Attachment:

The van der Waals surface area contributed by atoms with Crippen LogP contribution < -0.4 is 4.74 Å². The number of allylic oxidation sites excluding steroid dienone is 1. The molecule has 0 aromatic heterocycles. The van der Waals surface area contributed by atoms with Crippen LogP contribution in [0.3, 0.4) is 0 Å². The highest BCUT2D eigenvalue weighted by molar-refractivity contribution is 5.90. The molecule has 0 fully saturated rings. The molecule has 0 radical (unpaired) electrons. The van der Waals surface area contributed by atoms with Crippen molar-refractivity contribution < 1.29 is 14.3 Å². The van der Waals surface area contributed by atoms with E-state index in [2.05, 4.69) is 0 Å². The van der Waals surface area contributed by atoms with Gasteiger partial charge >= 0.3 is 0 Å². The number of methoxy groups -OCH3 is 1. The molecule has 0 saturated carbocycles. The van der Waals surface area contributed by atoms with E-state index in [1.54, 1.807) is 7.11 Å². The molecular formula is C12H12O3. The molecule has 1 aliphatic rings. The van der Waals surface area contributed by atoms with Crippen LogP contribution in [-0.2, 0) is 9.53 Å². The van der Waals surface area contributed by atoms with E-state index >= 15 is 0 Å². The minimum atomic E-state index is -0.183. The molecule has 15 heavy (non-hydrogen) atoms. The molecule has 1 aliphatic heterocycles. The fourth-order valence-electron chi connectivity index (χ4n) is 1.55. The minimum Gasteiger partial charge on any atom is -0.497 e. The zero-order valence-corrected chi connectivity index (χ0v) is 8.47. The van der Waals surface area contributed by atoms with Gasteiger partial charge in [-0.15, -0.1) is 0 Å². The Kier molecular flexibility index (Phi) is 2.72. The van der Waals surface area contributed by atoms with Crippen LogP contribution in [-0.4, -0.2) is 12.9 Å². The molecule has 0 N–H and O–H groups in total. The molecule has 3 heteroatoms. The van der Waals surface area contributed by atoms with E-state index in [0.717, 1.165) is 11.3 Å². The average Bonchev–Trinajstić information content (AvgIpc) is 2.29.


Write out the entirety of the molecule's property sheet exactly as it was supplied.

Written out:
The van der Waals surface area contributed by atoms with Crippen LogP contribution < -0.4 is 4.74 Å². The number of allylic oxidation sites excluding steroid dienone is 1. The molecule has 0 aromatic heterocycles. The van der Waals surface area contributed by atoms with Crippen LogP contribution in [0.3, 0.4) is 0 Å². The highest BCUT2D eigenvalue weighted by molar-refractivity contribution is 5.90. The molecule has 0 fully saturated rings. The molecule has 0 radical (unpaired) electrons. The van der Waals surface area contributed by atoms with Crippen molar-refractivity contribution < 1.29 is 14.3 Å². The van der Waals surface area contributed by atoms with E-state index in [2.05, 4.69) is 0 Å². The van der Waals surface area contributed by atoms with Gasteiger partial charge >= 0.3 is 0 Å². The number of methoxy groups -OCH3 is 1. The molecule has 0 saturated carbocycles. The van der Waals surface area contributed by atoms with E-state index in [1.54, 1.807) is 7.11 Å². The molecular formula is C12H12O3. The molecule has 1 aliphatic rings. The van der Waals surface area contributed by atoms with Crippen LogP contribution in [-0.2, 0) is 9.53 Å². The van der Waals surface area contributed by atoms with E-state index >= 15 is 0 Å². The minimum atomic E-state index is -0.183. The molecule has 15 heavy (non-hydrogen) atoms. The molecule has 1 aliphatic heterocycles. The fourth-order valence-electron chi connectivity index (χ4n) is 1.55. The minimum Gasteiger partial charge on any atom is -0.497 e. The zero-order valence-corrected chi connectivity index (χ0v) is 8.47. The van der Waals surface area contributed by atoms with Gasteiger partial charge in [-0.15, -0.1) is 0 Å². The Kier molecular flexibility index (Phi) is 2.72. The van der Waals surface area contributed by atoms with Crippen LogP contribution in [-0.4, -0.2) is 12.9 Å². The molecule has 0 N–H and O–H groups in total. The molecule has 3 heteroatoms. The van der Waals surface area contributed by atoms with E-state index in [0.717, 1.165) is 11.3 Å². The average Bonchev–Trinajstić information content (AvgIpc) is 2.29.